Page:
This gets back to the same point that, really, content will make or break a publication. Some of our publications have done remarkably well. As you can imagine, I’m not at liberty to discuss details, but some people are making a living from selling TypeEngine Newsstand apps. And that’s what does it for me. There are so many writers with so many great stories to tell. If we can provide an affordable platform that will enable authors and publishers to support themselves so that they can devote their heart and mind to producing the wonderful content we all love, then my work is done here. And if it doesn’t hurt if the apps don’t suck.
I personally read the following Newsstand apps:
I CARE IF YOU LISTEN by Thomas Deneuville - It’s a contemporary classical music magazine. In case you’re wondering what “contemporary classical music” is, it’s classical music that was written by people who are not dead. The magazine is magnificent and even won an award this year.
There really are two aspects to this: the future of reading on iOS, and the future of publishing to iOS. I’ll address each of them separately. When we set out to make TypeEngine we knew that we wanted the platform to be capable of generating beautiful, easy to read apps - one that reflected all of the design sensibilities of the publisher. We also refused to kowtow to the ridiculous old “print replica” albatross the circulation agencies have strapped to the big magazine publishers’ necks. We wanted to provide a comprehensible, beautiful reading experience for readers and a flexible, themeable, collaborative platform for publishers.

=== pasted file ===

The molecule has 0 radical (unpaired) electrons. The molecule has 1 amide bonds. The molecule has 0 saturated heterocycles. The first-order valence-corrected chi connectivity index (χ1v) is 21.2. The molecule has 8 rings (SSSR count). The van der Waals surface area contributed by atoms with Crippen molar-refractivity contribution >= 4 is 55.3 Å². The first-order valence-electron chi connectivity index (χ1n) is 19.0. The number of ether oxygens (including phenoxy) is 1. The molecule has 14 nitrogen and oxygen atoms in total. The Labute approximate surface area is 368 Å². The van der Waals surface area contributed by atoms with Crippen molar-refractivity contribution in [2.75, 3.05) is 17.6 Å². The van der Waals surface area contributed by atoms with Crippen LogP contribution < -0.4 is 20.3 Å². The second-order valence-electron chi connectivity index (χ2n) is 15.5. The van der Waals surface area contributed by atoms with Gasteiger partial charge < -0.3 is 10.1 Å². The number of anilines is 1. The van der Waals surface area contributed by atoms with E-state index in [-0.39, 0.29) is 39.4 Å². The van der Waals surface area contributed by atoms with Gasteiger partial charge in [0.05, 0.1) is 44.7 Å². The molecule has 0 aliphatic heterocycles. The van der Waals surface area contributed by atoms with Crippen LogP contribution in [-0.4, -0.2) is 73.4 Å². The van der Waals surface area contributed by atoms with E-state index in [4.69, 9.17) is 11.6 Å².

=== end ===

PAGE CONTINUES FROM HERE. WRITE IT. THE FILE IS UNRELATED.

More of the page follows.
I want people to have a seamless experience getting and reading the content that they love on their iOS devices. And I’m not just talking about on the iPad (God, I hate when I hear people say “TABLET magazines”) - I’m talking about on their phone too.
I want people to be able to open an app and to immerse themselves in the smorgasbord of content that they know is waiting for them. I don’t want the reader to be accosted by yans (Yet Another News Stand) when they open the app. Fun fact: When we demo’ed TypeEngine to some Apple execs in April, the first thing they said was, “ohh, it opens directly into the content. Finally someone gets it.” Best. Demo. Ever.
I want people to be able to actually download an issue in a reasonable amount of time over a cell connection. Because mobile.
I want people to not have to use a magnifying glass or pinch/zoom/pan just to read a magazine on their iPhone.
I want people to read longform content on iOS. I don’t think gimmicks like things flying around the screen while I’m trying to read is a good experience. I certainly don’t want ridiculous “page” turning animations.
I want people to enjoy reading longform content on their iOS devices, and I think TypeEngine helps move the industry in that direction.